An HIV-positive seven-year-old boy in Bishnupur area of South 24 Parganas has been forced to leave school after his condition was leaked to other parents who have threatened to pull out their children from the institution if he returned.
Five months ago, the student was asked to leave the school for being HIV-positive. Since then he has remained at home, studying in his thatched hut and flying kites in his spare time, as his parents, both HIV positive, struggle to make ends meet, reported The Indian Express.
Shockingly, his maternal grandmother, who teaches Bengali in the same school, was allegedly forced to take an HIV test to prove her "purity" and has been the target of harassment.
The State Women and Child Development Minister Sashi Panja had ordered an investigation and asked the district Child Welfare Committee (CWC) to intervene in the matter following which the school agreed to take the boy in again. But the headmaster has denied that the boy was ever asked to leave school.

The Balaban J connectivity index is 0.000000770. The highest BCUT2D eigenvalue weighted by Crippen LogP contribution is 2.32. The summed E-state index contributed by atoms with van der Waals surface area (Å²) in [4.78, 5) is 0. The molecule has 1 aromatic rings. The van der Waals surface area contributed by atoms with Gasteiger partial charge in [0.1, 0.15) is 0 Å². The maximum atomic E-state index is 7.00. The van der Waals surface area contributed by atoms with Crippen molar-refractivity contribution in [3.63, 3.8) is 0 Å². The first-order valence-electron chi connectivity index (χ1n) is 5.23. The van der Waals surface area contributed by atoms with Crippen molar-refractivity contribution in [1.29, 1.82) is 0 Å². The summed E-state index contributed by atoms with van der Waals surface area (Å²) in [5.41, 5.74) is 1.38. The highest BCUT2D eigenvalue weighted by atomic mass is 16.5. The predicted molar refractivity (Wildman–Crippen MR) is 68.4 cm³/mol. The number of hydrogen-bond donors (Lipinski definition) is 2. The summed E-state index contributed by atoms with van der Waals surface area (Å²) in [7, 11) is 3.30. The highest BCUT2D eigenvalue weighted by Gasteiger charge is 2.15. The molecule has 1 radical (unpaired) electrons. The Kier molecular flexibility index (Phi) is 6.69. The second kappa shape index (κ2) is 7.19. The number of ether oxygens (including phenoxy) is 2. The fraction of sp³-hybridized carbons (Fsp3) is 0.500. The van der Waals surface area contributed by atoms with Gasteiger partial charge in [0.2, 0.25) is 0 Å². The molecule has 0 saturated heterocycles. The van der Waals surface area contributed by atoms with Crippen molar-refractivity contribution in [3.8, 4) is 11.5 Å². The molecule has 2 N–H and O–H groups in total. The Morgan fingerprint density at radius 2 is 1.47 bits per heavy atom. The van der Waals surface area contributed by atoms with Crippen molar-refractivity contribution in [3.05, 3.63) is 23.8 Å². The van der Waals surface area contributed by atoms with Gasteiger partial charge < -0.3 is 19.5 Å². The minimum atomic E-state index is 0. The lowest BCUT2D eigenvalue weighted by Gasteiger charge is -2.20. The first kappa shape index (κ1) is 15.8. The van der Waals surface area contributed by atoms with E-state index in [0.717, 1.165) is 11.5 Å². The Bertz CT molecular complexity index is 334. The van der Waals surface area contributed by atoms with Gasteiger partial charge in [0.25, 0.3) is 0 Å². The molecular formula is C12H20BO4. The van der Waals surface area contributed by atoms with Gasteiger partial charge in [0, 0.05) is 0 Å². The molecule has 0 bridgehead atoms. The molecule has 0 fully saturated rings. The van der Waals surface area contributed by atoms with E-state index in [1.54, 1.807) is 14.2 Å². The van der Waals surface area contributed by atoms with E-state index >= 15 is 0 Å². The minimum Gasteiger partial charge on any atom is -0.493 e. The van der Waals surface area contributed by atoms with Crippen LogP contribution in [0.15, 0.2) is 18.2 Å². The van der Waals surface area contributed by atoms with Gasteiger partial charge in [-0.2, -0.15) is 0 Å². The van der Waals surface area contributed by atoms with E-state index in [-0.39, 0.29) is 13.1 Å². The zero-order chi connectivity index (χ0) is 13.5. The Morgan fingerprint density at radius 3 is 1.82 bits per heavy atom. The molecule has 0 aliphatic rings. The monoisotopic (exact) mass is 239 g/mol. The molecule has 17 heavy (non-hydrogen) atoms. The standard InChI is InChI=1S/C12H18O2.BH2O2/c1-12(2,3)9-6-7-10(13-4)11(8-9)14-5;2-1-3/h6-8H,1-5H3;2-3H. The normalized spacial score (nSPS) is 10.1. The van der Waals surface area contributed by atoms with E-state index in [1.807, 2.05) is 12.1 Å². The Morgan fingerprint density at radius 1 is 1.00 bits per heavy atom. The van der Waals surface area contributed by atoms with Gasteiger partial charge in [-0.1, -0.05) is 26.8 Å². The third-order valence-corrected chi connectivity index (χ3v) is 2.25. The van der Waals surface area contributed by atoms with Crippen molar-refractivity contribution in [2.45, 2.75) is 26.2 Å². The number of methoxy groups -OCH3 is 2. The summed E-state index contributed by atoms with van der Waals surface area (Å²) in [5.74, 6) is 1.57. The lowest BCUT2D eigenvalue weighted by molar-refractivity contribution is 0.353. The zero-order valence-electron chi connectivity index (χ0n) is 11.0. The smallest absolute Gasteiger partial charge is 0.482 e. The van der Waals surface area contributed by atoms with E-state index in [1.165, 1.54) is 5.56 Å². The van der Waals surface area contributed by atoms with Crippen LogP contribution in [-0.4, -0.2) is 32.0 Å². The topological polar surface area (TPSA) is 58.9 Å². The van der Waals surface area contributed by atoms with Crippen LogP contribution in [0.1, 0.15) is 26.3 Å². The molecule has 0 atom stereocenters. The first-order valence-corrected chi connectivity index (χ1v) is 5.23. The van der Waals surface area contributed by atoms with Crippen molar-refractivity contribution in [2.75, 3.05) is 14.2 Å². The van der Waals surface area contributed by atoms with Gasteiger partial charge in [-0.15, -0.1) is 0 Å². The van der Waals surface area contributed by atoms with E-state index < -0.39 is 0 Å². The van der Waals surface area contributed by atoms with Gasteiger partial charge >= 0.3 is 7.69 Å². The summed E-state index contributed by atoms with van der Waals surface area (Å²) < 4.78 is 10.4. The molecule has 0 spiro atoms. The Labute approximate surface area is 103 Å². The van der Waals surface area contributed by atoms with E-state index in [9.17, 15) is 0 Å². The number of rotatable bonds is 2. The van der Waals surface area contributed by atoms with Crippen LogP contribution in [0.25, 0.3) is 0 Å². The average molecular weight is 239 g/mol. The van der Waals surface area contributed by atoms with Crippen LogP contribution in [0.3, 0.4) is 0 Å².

"There are other parents who initially didn’t want him to study in the school. But we never asked his family to not send the boy to school. He has not been coming of his own accord. If he comes back, he will not be harassed," headmaster Sanjib Naskar said.
But the boy's mother told Express that the school is thinking of putting the boy up in a separate room by himself, away from the company of his classmates. "That isn’t acceptable to me," she said.
Her husband, who ran a shop selling stationary goods, was detected with HIV in 2014. When people stopped buying from him, he was forced to take up work in a garment store in Kolkata.
Ironically, the family immediately informed the school after finding out that the boy was HIV positive so that he wouldn't accidentally infect anyone else. The information they shared with the headmaster was supposed to be confidential. But it was leaked to other parents and the family has been facing abuse ever since.
His mother said the child "says very little, choosing instead to play with his kite". He misses going to school.
"If the boy comes back, we will not let our son study with him," Express quoted a parent, Sudhip Mondal, as saying.
India has the most cases in the Asia-Pacific with about 2.1 million people infected with HIV in 2013, according to the World Health Organisation. India accounted for most of the estimated 340,000 new infections in the Asia-Pacific last year and any cut-back to prevention programmes risks seeing rates rise, reported Reuters.
HIV-AIDS is still a taboo subject in India and healthcare workers say the secrecy surrounding the cases crucially affects treatment.
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